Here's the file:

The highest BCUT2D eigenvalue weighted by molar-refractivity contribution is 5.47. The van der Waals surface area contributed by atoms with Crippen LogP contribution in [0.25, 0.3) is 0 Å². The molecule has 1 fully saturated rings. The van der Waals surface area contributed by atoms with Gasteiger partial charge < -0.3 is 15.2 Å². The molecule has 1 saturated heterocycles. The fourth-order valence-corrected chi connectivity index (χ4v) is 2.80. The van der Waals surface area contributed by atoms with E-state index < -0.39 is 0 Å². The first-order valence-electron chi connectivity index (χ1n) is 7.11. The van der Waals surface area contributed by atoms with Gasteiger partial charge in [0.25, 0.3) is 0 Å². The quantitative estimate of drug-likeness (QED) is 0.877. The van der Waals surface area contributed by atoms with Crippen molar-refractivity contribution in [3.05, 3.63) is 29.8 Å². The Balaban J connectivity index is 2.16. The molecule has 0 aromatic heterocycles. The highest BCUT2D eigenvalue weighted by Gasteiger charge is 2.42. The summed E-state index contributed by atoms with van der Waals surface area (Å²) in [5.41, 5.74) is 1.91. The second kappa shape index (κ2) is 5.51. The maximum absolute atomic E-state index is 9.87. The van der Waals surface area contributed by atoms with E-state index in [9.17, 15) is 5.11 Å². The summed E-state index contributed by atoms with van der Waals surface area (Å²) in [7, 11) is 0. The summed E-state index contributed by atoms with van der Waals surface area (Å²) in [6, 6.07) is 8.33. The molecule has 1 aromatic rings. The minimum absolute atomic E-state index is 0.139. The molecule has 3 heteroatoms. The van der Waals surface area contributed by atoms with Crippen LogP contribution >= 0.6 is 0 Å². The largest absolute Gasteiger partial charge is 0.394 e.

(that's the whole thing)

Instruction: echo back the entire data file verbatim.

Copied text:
The highest BCUT2D eigenvalue weighted by molar-refractivity contribution is 5.47. The van der Waals surface area contributed by atoms with Crippen LogP contribution in [0.25, 0.3) is 0 Å². The molecule has 1 fully saturated rings. The van der Waals surface area contributed by atoms with Gasteiger partial charge < -0.3 is 15.2 Å². The molecule has 1 saturated heterocycles. The fourth-order valence-corrected chi connectivity index (χ4v) is 2.80. The van der Waals surface area contributed by atoms with E-state index < -0.39 is 0 Å². The first-order valence-electron chi connectivity index (χ1n) is 7.11. The van der Waals surface area contributed by atoms with Gasteiger partial charge in [0.25, 0.3) is 0 Å². The quantitative estimate of drug-likeness (QED) is 0.877. The van der Waals surface area contributed by atoms with Crippen molar-refractivity contribution in [3.05, 3.63) is 29.8 Å². The Balaban J connectivity index is 2.16. The molecule has 0 aromatic heterocycles. The highest BCUT2D eigenvalue weighted by Gasteiger charge is 2.42. The summed E-state index contributed by atoms with van der Waals surface area (Å²) in [5.41, 5.74) is 1.91. The second kappa shape index (κ2) is 5.51. The maximum absolute atomic E-state index is 9.87. The van der Waals surface area contributed by atoms with E-state index in [9.17, 15) is 5.11 Å². The summed E-state index contributed by atoms with van der Waals surface area (Å²) in [7, 11) is 0. The summed E-state index contributed by atoms with van der Waals surface area (Å²) in [6, 6.07) is 8.33. The molecule has 1 aromatic rings. The minimum absolute atomic E-state index is 0.139. The molecule has 3 heteroatoms. The van der Waals surface area contributed by atoms with Crippen LogP contribution >= 0.6 is 0 Å². The largest absolute Gasteiger partial charge is 0.394 e.